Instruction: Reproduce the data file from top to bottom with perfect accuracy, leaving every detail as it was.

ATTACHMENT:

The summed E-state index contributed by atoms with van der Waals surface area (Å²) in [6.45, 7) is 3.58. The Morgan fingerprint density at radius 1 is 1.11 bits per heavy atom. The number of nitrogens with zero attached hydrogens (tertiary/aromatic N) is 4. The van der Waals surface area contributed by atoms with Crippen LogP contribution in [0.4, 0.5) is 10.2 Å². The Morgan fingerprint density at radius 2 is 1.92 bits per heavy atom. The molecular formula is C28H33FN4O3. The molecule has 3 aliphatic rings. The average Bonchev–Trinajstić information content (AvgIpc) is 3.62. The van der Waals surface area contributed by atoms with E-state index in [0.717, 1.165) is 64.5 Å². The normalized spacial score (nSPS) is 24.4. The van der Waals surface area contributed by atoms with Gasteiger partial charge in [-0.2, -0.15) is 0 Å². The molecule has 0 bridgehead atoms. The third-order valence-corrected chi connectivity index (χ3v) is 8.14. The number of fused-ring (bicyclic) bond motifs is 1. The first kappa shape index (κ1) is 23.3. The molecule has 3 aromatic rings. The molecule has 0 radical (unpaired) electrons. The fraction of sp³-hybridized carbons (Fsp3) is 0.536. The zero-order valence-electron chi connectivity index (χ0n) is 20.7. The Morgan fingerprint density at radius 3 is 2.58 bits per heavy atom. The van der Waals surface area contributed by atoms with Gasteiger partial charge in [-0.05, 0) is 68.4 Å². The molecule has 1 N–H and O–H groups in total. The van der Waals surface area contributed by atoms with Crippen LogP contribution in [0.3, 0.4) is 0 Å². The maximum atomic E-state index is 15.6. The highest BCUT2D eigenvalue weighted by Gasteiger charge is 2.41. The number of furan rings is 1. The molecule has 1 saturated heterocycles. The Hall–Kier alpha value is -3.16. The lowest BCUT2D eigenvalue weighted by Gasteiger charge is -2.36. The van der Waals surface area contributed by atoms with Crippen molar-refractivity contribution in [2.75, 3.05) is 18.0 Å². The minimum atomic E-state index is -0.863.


The summed E-state index contributed by atoms with van der Waals surface area (Å²) in [6.45, 7) is 3.58. The Morgan fingerprint density at radius 1 is 1.11 bits per heavy atom. The number of nitrogens with zero attached hydrogens (tertiary/aromatic N) is 4. The van der Waals surface area contributed by atoms with Crippen LogP contribution in [0.4, 0.5) is 10.2 Å². The Morgan fingerprint density at radius 2 is 1.92 bits per heavy atom. The molecular formula is C28H33FN4O3. The molecule has 3 aliphatic rings. The average Bonchev–Trinajstić information content (AvgIpc) is 3.62. The van der Waals surface area contributed by atoms with E-state index in [0.717, 1.165) is 64.5 Å². The normalized spacial score (nSPS) is 24.4. The van der Waals surface area contributed by atoms with Gasteiger partial charge in [-0.2, -0.15) is 0 Å². The molecule has 0 bridgehead atoms. The third-order valence-corrected chi connectivity index (χ3v) is 8.14. The number of fused-ring (bicyclic) bond motifs is 1. The first kappa shape index (κ1) is 23.3. The molecule has 3 aromatic rings. The molecule has 0 radical (unpaired) electrons. The fraction of sp³-hybridized carbons (Fsp3) is 0.536. The zero-order valence-electron chi connectivity index (χ0n) is 20.7. The Morgan fingerprint density at radius 3 is 2.58 bits per heavy atom. The van der Waals surface area contributed by atoms with Gasteiger partial charge in [-0.05, 0) is 68.4 Å². The molecule has 1 N–H and O–H groups in total. The van der Waals surface area contributed by atoms with Crippen LogP contribution in [0.3, 0.4) is 0 Å². The maximum atomic E-state index is 15.6. The highest BCUT2D eigenvalue weighted by Gasteiger charge is 2.41. The number of furan rings is 1. The molecule has 1 saturated heterocycles. The Hall–Kier alpha value is -3.16. The lowest BCUT2D eigenvalue weighted by Gasteiger charge is -2.36. The van der Waals surface area contributed by atoms with Crippen molar-refractivity contribution in [2.75, 3.05) is 18.0 Å². The minimum atomic E-state index is -0.863.